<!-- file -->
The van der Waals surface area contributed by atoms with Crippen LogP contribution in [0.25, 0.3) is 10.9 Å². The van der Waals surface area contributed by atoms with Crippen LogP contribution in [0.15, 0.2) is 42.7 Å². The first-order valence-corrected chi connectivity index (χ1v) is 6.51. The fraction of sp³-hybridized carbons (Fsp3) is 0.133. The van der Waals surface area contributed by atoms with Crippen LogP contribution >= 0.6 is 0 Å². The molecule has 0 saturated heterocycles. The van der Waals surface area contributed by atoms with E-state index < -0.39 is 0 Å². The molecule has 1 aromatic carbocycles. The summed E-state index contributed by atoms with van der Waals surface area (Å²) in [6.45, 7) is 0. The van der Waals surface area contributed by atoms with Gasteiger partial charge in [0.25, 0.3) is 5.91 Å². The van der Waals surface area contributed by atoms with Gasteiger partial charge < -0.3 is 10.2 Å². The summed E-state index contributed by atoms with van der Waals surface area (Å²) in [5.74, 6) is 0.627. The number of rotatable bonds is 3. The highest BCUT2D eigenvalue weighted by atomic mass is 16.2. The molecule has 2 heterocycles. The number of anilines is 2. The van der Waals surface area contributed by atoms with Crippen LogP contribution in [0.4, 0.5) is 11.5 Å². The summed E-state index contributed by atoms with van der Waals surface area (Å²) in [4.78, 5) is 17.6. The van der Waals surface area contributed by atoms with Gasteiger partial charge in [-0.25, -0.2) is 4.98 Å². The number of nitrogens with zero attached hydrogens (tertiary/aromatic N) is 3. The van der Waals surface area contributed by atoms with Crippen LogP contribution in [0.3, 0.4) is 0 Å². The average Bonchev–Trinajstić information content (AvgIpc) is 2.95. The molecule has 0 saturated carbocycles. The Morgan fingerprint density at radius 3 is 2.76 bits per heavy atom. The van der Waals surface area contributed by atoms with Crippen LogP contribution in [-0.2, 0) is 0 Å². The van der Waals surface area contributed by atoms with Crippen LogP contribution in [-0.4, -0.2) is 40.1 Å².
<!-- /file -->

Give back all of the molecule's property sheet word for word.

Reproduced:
The van der Waals surface area contributed by atoms with Crippen LogP contribution in [0.25, 0.3) is 10.9 Å². The van der Waals surface area contributed by atoms with Crippen LogP contribution in [0.15, 0.2) is 42.7 Å². The first-order valence-corrected chi connectivity index (χ1v) is 6.51. The fraction of sp³-hybridized carbons (Fsp3) is 0.133. The van der Waals surface area contributed by atoms with Crippen LogP contribution >= 0.6 is 0 Å². The molecule has 0 saturated heterocycles. The van der Waals surface area contributed by atoms with E-state index < -0.39 is 0 Å². The molecule has 1 aromatic carbocycles. The summed E-state index contributed by atoms with van der Waals surface area (Å²) in [6.45, 7) is 0. The van der Waals surface area contributed by atoms with Gasteiger partial charge in [0.25, 0.3) is 5.91 Å². The van der Waals surface area contributed by atoms with Gasteiger partial charge < -0.3 is 10.2 Å². The summed E-state index contributed by atoms with van der Waals surface area (Å²) in [5.74, 6) is 0.627. The number of rotatable bonds is 3. The highest BCUT2D eigenvalue weighted by atomic mass is 16.2. The molecule has 2 heterocycles. The number of anilines is 2. The van der Waals surface area contributed by atoms with Crippen LogP contribution in [0.4, 0.5) is 11.5 Å². The summed E-state index contributed by atoms with van der Waals surface area (Å²) in [4.78, 5) is 17.6. The van der Waals surface area contributed by atoms with Gasteiger partial charge in [-0.25, -0.2) is 4.98 Å². The number of nitrogens with zero attached hydrogens (tertiary/aromatic N) is 3. The van der Waals surface area contributed by atoms with Crippen LogP contribution in [0.3, 0.4) is 0 Å². The average Bonchev–Trinajstić information content (AvgIpc) is 2.95. The molecule has 0 saturated carbocycles. The Morgan fingerprint density at radius 3 is 2.76 bits per heavy atom. The van der Waals surface area contributed by atoms with Crippen LogP contribution in [-0.2, 0) is 0 Å². The van der Waals surface area contributed by atoms with Crippen LogP contribution in [-0.4, -0.2) is 40.1 Å².